9. emidesu

    emidesu Senior Member

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    If you enjoy spending time teaching patients and dealing with psychosocial issues, NP might be a better choice- less debt and more of an interpersonal orientation. I went to med school because I wanted the higher level of education but in retrospect I kind of wish I had taken the NP route. Medical school only gives you two years of classroom education; the clinical years are just that- clinical, where it is up to you how much you put into reading and studying. There are a lot of anti-intellectual attitudes. Many if not most of us come out more cynical, less curious and less sensitive toward others' needs (not to mention less patient).
    My understanding as of a few years ago was that NP's gave just as good primary care as docs. Don't forget that this forum is geared toward physicians and medical students, and NP's can be seen as an economic threat to physicians. Ultimately those already working in the field know most; I would try to interview as many clinicians of different backgrounds as possible.
  10. smq123

    smq123 John Singer Sargent Administrator SDN Senior Moderator SDN Advisor

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    If you genuinely believe this, I am very sorry for you. Because it indicates that you had a poor and limited experience with primary care as a med student.
  11. emidesu

    emidesu Senior Member

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    This was evidence-based, having nothing to do with my personal experiences.
  12. teacherman84

    teacherman84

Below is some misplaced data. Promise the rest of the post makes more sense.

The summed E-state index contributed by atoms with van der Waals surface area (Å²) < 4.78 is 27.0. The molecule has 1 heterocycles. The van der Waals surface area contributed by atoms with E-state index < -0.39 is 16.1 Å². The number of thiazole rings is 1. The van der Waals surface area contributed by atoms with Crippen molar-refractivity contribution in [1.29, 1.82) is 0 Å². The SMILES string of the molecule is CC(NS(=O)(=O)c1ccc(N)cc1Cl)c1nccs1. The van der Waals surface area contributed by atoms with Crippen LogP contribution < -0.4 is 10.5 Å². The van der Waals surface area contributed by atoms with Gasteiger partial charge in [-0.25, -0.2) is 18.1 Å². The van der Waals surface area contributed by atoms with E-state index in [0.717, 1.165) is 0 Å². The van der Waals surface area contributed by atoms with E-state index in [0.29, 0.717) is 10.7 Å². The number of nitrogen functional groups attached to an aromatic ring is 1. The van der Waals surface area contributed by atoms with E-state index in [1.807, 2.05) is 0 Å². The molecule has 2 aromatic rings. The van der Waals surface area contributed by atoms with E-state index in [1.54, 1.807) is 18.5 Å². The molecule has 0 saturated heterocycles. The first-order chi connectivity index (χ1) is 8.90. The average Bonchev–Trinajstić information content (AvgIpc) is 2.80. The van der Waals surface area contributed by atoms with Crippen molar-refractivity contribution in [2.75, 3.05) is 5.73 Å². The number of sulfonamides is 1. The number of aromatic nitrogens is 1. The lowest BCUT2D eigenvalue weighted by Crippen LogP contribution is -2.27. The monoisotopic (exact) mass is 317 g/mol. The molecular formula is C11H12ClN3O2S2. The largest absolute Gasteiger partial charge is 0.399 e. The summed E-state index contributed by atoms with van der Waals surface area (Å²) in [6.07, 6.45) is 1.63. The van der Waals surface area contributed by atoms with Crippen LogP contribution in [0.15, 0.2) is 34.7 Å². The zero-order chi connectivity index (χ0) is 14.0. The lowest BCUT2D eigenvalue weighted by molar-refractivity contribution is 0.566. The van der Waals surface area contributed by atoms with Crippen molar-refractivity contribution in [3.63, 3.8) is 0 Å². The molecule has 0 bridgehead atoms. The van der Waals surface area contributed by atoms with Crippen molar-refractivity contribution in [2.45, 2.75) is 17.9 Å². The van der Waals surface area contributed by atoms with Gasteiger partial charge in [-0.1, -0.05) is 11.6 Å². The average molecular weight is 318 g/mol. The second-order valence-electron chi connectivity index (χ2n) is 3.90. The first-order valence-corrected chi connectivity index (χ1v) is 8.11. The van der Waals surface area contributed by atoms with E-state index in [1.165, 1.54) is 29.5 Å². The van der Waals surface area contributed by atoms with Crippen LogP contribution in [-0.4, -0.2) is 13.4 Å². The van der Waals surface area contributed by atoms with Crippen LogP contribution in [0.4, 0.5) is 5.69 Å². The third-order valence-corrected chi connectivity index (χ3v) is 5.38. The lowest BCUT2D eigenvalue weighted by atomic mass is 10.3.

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    Reference then?
  13. emidesu

    emidesu Senior Member

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    Look, I said as of a few years ago.
    I am not sufficiently invested in the subject or this discussion as to be willing to search Pubmed, but I'm sure the OP would find it useful which is the whole point.
  14. teacherman84

    teacherman84

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    You claimed it was evidence-based so I was just asking where you found the evidence...not saying youre wrong or that it doesnt exist. Just curious
  15. Dharma

    Dharma

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    Here's a somewhat recent thread regarding the "study" emidesu is referring to. They were published in a journal called "Nursing Economics," the self-proclaimed "Journal for healthcare leaders." I think that says it all...

    http://forums.studentdoctor.net/showthread.php?t=845137

    I think it goes without saying that an MD/DO would be the better prepared/more knowledgable practitioner. Not knocking the NP, but there's no comparison, no matter how it's spun.
    Last edited: Feb 25, 2012